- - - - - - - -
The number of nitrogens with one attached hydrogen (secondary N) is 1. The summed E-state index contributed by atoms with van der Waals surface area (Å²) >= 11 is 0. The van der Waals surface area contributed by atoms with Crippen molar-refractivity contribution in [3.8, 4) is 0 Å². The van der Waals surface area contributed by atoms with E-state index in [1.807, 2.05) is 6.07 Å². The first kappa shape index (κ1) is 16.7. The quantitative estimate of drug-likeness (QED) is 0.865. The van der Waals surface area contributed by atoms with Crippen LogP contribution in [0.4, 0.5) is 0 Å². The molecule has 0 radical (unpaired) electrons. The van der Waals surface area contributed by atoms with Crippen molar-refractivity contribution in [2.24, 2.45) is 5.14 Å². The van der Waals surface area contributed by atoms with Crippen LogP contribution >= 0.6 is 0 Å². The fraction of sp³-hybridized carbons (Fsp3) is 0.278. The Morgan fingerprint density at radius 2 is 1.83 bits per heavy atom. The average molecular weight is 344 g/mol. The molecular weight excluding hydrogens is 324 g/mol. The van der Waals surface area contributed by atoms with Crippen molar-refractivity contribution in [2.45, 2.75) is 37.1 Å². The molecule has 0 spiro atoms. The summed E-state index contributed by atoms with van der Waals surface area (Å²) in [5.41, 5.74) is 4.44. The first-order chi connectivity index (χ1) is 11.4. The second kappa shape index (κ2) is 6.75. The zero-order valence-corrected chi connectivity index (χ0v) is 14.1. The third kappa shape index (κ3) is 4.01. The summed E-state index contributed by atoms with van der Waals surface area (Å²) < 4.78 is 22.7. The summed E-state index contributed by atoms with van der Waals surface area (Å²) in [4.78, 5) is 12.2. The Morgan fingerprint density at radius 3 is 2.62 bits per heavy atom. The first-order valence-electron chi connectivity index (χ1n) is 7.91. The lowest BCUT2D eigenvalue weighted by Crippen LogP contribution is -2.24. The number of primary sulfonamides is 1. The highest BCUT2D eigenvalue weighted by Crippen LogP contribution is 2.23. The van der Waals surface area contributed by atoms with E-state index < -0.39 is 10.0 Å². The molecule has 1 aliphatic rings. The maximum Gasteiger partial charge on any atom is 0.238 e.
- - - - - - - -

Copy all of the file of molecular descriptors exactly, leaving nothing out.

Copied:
The number of nitrogens with one attached hydrogen (secondary N) is 1. The summed E-state index contributed by atoms with van der Waals surface area (Å²) >= 11 is 0. The van der Waals surface area contributed by atoms with Crippen molar-refractivity contribution in [3.8, 4) is 0 Å². The van der Waals surface area contributed by atoms with E-state index in [1.807, 2.05) is 6.07 Å². The first kappa shape index (κ1) is 16.7. The quantitative estimate of drug-likeness (QED) is 0.865. The van der Waals surface area contributed by atoms with Crippen LogP contribution in [0.4, 0.5) is 0 Å². The molecule has 0 radical (unpaired) electrons. The van der Waals surface area contributed by atoms with Crippen molar-refractivity contribution in [2.24, 2.45) is 5.14 Å². The van der Waals surface area contributed by atoms with Crippen LogP contribution >= 0.6 is 0 Å². The fraction of sp³-hybridized carbons (Fsp3) is 0.278. The Morgan fingerprint density at radius 2 is 1.83 bits per heavy atom. The average molecular weight is 344 g/mol. The molecular weight excluding hydrogens is 324 g/mol. The van der Waals surface area contributed by atoms with Crippen molar-refractivity contribution in [2.45, 2.75) is 37.1 Å². The molecule has 0 spiro atoms. The summed E-state index contributed by atoms with van der Waals surface area (Å²) in [5.41, 5.74) is 4.44. The first-order chi connectivity index (χ1) is 11.4. The second kappa shape index (κ2) is 6.75. The zero-order valence-corrected chi connectivity index (χ0v) is 14.1. The third kappa shape index (κ3) is 4.01. The summed E-state index contributed by atoms with van der Waals surface area (Å²) < 4.78 is 22.7. The summed E-state index contributed by atoms with van der Waals surface area (Å²) in [4.78, 5) is 12.2. The Morgan fingerprint density at radius 3 is 2.62 bits per heavy atom. The first-order valence-electron chi connectivity index (χ1n) is 7.91. The lowest BCUT2D eigenvalue weighted by Crippen LogP contribution is -2.24. The number of primary sulfonamides is 1. The highest BCUT2D eigenvalue weighted by Crippen LogP contribution is 2.23. The van der Waals surface area contributed by atoms with E-state index < -0.39 is 10.0 Å². The molecule has 1 aliphatic rings. The maximum Gasteiger partial charge on any atom is 0.238 e.